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Arts and Entertainment

Danceability VS Scott Pilgrim: Passion Pit, Mister Heavenly @ Hollywood Palladium (12/7/10)

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Boston based synth-pop outfit Passion Pit came through Los Angeles for what seemed to be the 100th time on Tuesday, December 7. Yet devotees of their 2009 release, Manners, packed into the Palladium ready to hear their keyboard-heavy tunes as if it were their first show. This performance was a victory lap of sorts as the band winds down and prepares to do it all again sometime next year when their sophomore LP is released.

The night was a 4-band, packed line-up, with local act Pepper Rabbit taking the opening duties, We Barbarians, another local (Long Beach) band followed, and newly formed indie "supergroup" Mister Heavenly came on just before Passion Pit. Mister Heavenly, who's sound blends doo-wop with rock, features Honus Honus of Man Man, Nick Diamonds of Islands, drummer Joe Plummer of Modest Mouse and on bass actor Michael Cera; Cera was most recently seen playing a bass-toting superhero in Scott Pligrim vs. The World. There was definitely, to apply the oft-used cliche, "something for everyone." Yet none of these groups had what Passion Pit was there to bring: Danceability.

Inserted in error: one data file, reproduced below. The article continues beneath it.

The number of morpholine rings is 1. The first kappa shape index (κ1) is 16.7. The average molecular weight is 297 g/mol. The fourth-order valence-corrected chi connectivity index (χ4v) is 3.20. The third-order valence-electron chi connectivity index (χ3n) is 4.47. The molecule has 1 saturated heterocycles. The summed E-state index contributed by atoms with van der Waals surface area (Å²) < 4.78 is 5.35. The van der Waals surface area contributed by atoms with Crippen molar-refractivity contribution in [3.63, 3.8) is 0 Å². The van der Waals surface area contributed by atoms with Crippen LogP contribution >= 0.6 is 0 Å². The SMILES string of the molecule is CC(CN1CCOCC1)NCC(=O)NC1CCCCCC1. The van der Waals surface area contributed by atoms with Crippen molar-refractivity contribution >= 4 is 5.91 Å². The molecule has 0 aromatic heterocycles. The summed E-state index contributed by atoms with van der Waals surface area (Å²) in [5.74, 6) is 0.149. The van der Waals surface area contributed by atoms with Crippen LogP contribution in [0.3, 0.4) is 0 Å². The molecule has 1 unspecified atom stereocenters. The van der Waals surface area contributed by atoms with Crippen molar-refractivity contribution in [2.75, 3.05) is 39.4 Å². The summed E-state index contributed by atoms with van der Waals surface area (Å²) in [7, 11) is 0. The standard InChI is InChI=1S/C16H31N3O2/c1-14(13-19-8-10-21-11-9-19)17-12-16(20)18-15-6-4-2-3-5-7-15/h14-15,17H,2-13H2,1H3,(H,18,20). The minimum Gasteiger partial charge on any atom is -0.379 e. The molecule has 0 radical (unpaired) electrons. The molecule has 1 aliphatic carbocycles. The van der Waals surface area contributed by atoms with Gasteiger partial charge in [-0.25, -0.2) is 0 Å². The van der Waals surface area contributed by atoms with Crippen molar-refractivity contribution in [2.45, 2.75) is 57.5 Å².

After touring on their own, then in support of Muse, and now on their own once more, you would think Passion Pit would grow weary of playing tracks (mostly) from one album. However, there was a certain freshness unique to this performance. It was not the first time I had seen the band or heard the tracks but something was different. It could have been the younger, adoring crowd that sang and danced their hearts out to lead singer Michael Angelakos' falsetto voice, or it could have been that touring a single album for nearly 19 months gives a band time to "iron out" the kinks of its live performance. Whatever it was, Tuesday night's show believed a good time dance party for all in attendance disproving the oft-true stereotype of Los Angeles concertgoers being snobbish and/or boring.

As Passion Pit closed out the show with their golden ticket, "Sleepyhead"—the track from Manners that propelled them from a one-man laptop band to world-touring, radio and commercial airplay darling—it was clear that months of touring had paid off. Every pair of fan-hands and fan-feet were in the air.